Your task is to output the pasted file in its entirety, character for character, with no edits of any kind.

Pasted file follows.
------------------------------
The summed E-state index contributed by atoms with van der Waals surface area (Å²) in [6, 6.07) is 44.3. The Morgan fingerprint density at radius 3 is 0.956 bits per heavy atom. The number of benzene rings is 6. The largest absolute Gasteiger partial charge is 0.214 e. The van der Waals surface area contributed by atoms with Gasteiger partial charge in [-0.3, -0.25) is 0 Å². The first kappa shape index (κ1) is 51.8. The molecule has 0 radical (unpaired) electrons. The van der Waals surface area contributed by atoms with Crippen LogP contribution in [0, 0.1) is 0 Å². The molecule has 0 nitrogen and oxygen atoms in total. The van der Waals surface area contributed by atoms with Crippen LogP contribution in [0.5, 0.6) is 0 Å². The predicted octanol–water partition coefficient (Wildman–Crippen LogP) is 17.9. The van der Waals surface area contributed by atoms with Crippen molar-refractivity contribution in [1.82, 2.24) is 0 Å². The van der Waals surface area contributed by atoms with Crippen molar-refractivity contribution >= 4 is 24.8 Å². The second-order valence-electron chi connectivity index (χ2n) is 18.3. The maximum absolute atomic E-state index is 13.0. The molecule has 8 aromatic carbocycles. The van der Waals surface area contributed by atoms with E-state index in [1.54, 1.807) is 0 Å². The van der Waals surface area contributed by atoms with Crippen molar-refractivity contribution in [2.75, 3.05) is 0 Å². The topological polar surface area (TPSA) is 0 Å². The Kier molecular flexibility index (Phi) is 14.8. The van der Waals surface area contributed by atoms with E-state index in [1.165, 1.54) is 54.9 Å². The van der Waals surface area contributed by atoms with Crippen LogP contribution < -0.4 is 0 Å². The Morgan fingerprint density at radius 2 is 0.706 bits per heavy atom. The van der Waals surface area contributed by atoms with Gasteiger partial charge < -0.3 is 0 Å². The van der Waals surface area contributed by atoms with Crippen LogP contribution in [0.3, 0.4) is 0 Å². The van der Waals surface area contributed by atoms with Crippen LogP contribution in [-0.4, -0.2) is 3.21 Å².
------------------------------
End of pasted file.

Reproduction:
The summed E-state index contributed by atoms with van der Waals surface area (Å²) in [6, 6.07) is 44.3. The Morgan fingerprint density at radius 3 is 0.956 bits per heavy atom. The number of benzene rings is 6. The largest absolute Gasteiger partial charge is 0.214 e. The van der Waals surface area contributed by atoms with Gasteiger partial charge in [-0.3, -0.25) is 0 Å². The first kappa shape index (κ1) is 51.8. The molecule has 0 radical (unpaired) electrons. The van der Waals surface area contributed by atoms with Crippen LogP contribution in [0, 0.1) is 0 Å². The molecule has 0 nitrogen and oxygen atoms in total. The van der Waals surface area contributed by atoms with Crippen LogP contribution in [0.5, 0.6) is 0 Å². The predicted octanol–water partition coefficient (Wildman–Crippen LogP) is 17.9. The van der Waals surface area contributed by atoms with Crippen molar-refractivity contribution in [1.82, 2.24) is 0 Å². The van der Waals surface area contributed by atoms with Crippen molar-refractivity contribution >= 4 is 24.8 Å². The second-order valence-electron chi connectivity index (χ2n) is 18.3. The maximum absolute atomic E-state index is 13.0. The molecule has 8 aromatic carbocycles. The van der Waals surface area contributed by atoms with E-state index in [1.54, 1.807) is 0 Å². The van der Waals surface area contributed by atoms with Crippen molar-refractivity contribution in [2.75, 3.05) is 0 Å². The topological polar surface area (TPSA) is 0 Å². The Kier molecular flexibility index (Phi) is 14.8. The van der Waals surface area contributed by atoms with E-state index in [1.165, 1.54) is 54.9 Å². The van der Waals surface area contributed by atoms with Crippen LogP contribution < -0.4 is 0 Å². The Morgan fingerprint density at radius 2 is 0.706 bits per heavy atom. The van der Waals surface area contributed by atoms with Gasteiger partial charge < -0.3 is 0 Å². The van der Waals surface area contributed by atoms with Crippen LogP contribution in [0.3, 0.4) is 0 Å². The van der Waals surface area contributed by atoms with Crippen LogP contribution in [-0.4, -0.2) is 3.21 Å².